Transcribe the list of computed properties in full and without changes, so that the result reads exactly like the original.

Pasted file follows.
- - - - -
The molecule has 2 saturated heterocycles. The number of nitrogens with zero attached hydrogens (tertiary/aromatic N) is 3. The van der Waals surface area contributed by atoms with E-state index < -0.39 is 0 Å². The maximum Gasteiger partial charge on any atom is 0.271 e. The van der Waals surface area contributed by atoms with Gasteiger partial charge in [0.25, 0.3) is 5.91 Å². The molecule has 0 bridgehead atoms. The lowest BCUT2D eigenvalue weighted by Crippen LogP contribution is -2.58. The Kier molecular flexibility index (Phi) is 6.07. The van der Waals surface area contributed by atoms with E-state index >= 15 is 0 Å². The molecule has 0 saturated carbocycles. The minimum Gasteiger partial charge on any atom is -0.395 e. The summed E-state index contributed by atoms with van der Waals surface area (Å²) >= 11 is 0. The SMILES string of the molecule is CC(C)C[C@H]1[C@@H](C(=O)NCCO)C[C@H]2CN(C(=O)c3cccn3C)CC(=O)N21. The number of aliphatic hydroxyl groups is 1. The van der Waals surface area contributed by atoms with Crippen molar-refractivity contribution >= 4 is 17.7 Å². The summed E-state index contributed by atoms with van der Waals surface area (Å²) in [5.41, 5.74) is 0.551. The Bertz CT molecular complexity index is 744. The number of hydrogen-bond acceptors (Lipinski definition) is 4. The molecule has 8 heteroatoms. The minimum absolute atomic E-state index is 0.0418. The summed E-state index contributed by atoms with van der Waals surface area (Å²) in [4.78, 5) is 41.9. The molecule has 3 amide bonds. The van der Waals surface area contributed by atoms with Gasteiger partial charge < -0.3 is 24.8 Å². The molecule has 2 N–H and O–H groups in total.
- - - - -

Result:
The molecule has 2 saturated heterocycles. The number of nitrogens with zero attached hydrogens (tertiary/aromatic N) is 3. The van der Waals surface area contributed by atoms with E-state index < -0.39 is 0 Å². The maximum Gasteiger partial charge on any atom is 0.271 e. The van der Waals surface area contributed by atoms with Gasteiger partial charge in [0.25, 0.3) is 5.91 Å². The molecule has 0 bridgehead atoms. The lowest BCUT2D eigenvalue weighted by Crippen LogP contribution is -2.58. The Kier molecular flexibility index (Phi) is 6.07. The van der Waals surface area contributed by atoms with E-state index >= 15 is 0 Å². The molecule has 0 saturated carbocycles. The minimum Gasteiger partial charge on any atom is -0.395 e. The summed E-state index contributed by atoms with van der Waals surface area (Å²) >= 11 is 0. The SMILES string of the molecule is CC(C)C[C@H]1[C@@H](C(=O)NCCO)C[C@H]2CN(C(=O)c3cccn3C)CC(=O)N21. The number of aliphatic hydroxyl groups is 1. The van der Waals surface area contributed by atoms with Crippen molar-refractivity contribution >= 4 is 17.7 Å². The summed E-state index contributed by atoms with van der Waals surface area (Å²) in [5.41, 5.74) is 0.551. The Bertz CT molecular complexity index is 744. The number of hydrogen-bond acceptors (Lipinski definition) is 4. The molecule has 8 heteroatoms. The minimum absolute atomic E-state index is 0.0418. The summed E-state index contributed by atoms with van der Waals surface area (Å²) in [4.78, 5) is 41.9. The molecule has 3 amide bonds. The van der Waals surface area contributed by atoms with Gasteiger partial charge < -0.3 is 24.8 Å². The molecule has 2 N–H and O–H groups in total.